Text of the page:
The video quality is quite poor and has a date stamp in the upper right corner. The claimed light sensitivity of 1 lux is a bad joke. It can barely see the white frame of my TV set and the VCF display of my VCR. But regarding how tiny the lens and image sensor is (perhaps 1/4 of regular hybrid camcorders) this is no wonder. Indoors with incandescent light the picture is fairly dark with poor lowlight and everything has an ungly green tint. It also tries hard to rapidly readjust white balance with every motion, which looks stupid. The black level is too high, so dark areas are filled with pale yellow-greenish snow. In daylight the colours get better. Despite VGA resolution it is not really sharp; the lens may be focussed rather at 1.5m instead of infinity. The sound of the video is sampled with only 8000Hz (16bit, 128 KBit/s) and sounds quite synthetic. It is not only the low sample resolution, but there is a graininess of compression artefacts those somewhat resemble the CELP voice of old toy laptops. (In comparison to this, the lowlight video and sound of my similarly tiny 808 Car Key Camera #8 (EKEN chipset) is much better.)

Despite photos have claimed 1280x960 resolution, they look like upscaled stills from the video and contain the same flaws. Indoors they blur motion a lot and because it takes insanely long to shoot a photo (yellow LED flickers, goes dim, goes out and after 11 seconds turns on again) you never know which moment will be on the picture. So I rather recommend to take a video and extract screenshots from it later.

Last edited by CYBERYOGI =CO= Windler; Feb 21, 2011 at 8:34 PM.
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Old Feb 21, 2011, 6:11 PM   #2
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The MP3+1 Camera is an awesome piece of miniaturized technology, but it works only mediocre and needs to be handled with great care to avoid damage.

And this is not a toy for children! Especially reset should only be performed by adults those fully understand how to do this, because inserting any pointed metal parts can result in a fatal battery explosion. The lack of warnings in the manual is completely irresponsible and makes of it a highly unsafe product. The manufacturer should urgently add a solid shield between reset hole and battery, or better install a finger operated reset button to defuse this unexpectable booby trap. (Or was it implemented by design to blow up enemy secret agents those try to spy with it?!? )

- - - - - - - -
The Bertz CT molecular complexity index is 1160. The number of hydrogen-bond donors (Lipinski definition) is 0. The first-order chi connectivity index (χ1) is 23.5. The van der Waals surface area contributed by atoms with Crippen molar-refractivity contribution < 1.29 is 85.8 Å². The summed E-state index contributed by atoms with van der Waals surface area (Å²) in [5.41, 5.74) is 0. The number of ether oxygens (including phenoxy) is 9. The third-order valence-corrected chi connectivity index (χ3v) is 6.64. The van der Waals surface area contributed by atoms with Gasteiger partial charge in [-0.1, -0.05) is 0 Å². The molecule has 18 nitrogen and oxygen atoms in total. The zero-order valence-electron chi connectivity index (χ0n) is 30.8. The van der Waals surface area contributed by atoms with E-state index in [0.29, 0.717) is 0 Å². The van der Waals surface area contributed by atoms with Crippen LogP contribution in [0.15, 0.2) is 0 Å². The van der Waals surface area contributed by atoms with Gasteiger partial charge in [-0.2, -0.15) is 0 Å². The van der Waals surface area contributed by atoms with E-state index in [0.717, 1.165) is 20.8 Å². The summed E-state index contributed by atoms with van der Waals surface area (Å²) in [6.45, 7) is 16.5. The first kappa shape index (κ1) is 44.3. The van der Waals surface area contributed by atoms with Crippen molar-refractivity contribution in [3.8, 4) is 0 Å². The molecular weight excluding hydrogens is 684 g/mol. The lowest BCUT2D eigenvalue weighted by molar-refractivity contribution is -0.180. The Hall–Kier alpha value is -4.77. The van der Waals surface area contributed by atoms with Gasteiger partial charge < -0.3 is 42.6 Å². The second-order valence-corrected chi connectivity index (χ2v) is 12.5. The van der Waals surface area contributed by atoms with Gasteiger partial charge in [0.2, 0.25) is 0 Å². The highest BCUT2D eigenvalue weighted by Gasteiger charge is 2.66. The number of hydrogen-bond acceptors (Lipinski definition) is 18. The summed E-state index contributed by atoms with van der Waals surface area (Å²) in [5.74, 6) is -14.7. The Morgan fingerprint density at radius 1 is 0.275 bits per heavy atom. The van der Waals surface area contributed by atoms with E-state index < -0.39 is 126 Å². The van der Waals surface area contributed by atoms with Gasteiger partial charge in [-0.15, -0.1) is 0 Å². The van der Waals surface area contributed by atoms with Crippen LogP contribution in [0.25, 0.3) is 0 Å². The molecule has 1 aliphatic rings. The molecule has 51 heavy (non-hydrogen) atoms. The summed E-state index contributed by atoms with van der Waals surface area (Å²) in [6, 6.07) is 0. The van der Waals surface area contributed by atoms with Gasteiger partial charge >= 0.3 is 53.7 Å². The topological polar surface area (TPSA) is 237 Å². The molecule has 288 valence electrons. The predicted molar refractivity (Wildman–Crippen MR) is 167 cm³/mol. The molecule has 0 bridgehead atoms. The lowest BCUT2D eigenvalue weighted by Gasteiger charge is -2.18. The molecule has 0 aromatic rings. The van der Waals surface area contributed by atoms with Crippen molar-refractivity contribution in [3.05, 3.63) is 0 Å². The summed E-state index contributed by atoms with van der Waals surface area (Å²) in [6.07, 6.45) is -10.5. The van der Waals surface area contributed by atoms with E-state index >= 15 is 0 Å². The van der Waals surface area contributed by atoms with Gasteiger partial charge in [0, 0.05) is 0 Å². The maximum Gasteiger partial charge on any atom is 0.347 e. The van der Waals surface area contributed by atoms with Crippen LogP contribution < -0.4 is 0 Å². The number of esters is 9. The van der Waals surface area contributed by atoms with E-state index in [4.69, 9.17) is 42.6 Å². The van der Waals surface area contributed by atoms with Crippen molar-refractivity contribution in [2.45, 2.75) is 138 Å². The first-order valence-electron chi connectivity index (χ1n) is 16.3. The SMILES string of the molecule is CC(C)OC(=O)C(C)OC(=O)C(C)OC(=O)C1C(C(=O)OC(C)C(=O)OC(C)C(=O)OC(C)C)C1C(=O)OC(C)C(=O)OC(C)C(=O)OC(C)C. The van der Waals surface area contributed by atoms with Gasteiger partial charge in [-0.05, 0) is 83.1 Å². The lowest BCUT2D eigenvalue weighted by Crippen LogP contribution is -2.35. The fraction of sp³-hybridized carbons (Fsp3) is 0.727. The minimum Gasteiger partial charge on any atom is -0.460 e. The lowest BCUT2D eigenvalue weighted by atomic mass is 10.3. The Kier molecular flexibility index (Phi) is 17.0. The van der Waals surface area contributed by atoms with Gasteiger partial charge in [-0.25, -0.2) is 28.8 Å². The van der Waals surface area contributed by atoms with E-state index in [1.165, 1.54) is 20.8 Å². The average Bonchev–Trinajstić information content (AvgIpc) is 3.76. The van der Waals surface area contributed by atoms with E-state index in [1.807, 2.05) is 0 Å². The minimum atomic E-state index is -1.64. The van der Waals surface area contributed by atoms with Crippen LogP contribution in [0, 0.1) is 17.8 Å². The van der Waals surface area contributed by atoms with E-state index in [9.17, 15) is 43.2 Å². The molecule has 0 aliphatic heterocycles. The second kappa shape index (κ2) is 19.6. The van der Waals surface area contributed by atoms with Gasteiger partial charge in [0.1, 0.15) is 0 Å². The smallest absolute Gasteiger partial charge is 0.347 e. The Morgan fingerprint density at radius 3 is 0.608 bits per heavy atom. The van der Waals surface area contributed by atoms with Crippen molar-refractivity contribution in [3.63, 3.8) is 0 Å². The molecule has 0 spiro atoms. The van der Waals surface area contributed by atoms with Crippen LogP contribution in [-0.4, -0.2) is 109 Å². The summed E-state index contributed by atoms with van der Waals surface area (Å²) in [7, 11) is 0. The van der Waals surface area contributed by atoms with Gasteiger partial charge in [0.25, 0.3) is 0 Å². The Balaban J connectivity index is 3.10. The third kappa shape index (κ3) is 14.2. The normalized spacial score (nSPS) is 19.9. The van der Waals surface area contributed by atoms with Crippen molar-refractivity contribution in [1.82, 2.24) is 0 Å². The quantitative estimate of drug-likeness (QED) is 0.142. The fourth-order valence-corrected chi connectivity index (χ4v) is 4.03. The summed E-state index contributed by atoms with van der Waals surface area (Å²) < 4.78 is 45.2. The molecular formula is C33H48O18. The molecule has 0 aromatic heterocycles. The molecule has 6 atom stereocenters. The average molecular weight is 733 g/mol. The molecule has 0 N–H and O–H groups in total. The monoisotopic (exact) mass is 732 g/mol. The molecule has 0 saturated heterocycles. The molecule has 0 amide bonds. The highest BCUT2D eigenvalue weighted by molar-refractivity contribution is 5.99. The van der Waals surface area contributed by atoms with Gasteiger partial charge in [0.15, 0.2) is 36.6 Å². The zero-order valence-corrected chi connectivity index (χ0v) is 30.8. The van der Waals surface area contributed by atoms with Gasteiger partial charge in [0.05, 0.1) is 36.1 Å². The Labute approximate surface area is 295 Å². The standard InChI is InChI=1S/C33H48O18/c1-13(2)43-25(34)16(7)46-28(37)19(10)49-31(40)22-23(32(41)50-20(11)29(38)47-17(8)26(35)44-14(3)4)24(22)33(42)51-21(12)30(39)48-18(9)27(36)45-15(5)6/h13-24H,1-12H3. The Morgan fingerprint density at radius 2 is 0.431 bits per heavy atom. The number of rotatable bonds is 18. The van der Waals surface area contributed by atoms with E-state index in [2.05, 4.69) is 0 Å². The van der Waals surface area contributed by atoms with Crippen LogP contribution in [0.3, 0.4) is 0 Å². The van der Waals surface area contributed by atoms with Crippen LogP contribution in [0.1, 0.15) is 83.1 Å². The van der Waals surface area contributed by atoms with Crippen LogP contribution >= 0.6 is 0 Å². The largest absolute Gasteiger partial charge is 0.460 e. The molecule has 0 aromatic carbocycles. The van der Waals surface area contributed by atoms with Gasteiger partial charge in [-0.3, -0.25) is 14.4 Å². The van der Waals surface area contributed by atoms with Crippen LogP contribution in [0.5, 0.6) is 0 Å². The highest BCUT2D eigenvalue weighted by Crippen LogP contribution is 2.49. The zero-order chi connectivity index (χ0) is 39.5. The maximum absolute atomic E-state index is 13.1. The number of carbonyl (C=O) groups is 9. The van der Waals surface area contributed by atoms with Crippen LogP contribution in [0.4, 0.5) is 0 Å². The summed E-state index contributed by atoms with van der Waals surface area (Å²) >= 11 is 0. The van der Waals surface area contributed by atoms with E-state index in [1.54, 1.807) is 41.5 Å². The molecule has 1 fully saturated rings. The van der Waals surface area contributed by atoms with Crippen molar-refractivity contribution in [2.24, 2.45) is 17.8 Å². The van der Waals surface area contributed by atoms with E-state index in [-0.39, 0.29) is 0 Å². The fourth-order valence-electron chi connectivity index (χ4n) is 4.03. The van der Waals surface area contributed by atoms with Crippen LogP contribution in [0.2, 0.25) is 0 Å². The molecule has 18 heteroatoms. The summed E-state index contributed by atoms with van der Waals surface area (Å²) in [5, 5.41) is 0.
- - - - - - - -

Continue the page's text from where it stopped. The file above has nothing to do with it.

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Last edited by CYBERYOGI =CO= Windler; Feb 21, 2011 at 7:51 PM.
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Old Feb 22, 2011, 12:41 AM   #3
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Agreed-the design of the spycam looks a lot like a Chinese clone of a second or fourth gen iPod shuffle but with a camera built in.

Is one of the chips listed in your post is the sensor?

Last edited by babya; Feb 22, 2011 at 12:50 AM.
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Old Feb 22, 2011, 9:23 PM   #4
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Originally Posted by babya View Post
Agreed-the design of the spycam looks a lot like a Chinese clone of a second or fourth gen iPod shuffle but with a camera built in.

Is one of the chips listed in your post is the sensor?
The design looks like 2nd generation iPod Shuffle. The 4th would be square, not rectangular.

I have no clue about the image sensor. One would need to saw it apart under an electron microscope to identify it. The sensor is deeply buried in a tiny welded plastic assembly. Perhaps the Chucklohr site has more info about Anyka stuff (some 808 Car Key Cameras use Anyka hardware).

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Old Feb 9, 2012, 12:49 AM   #5
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Default How to Record Video

I have tried everything to record, but nothing will take. Am I doing this the right way? I press and hold the play button, then record the massage after roughly 12 seconds. I then attach the device (MP3 +1) to the USB and nothing is recorded. I have no files on the device. It is as if I did nothing to get a video. Please help.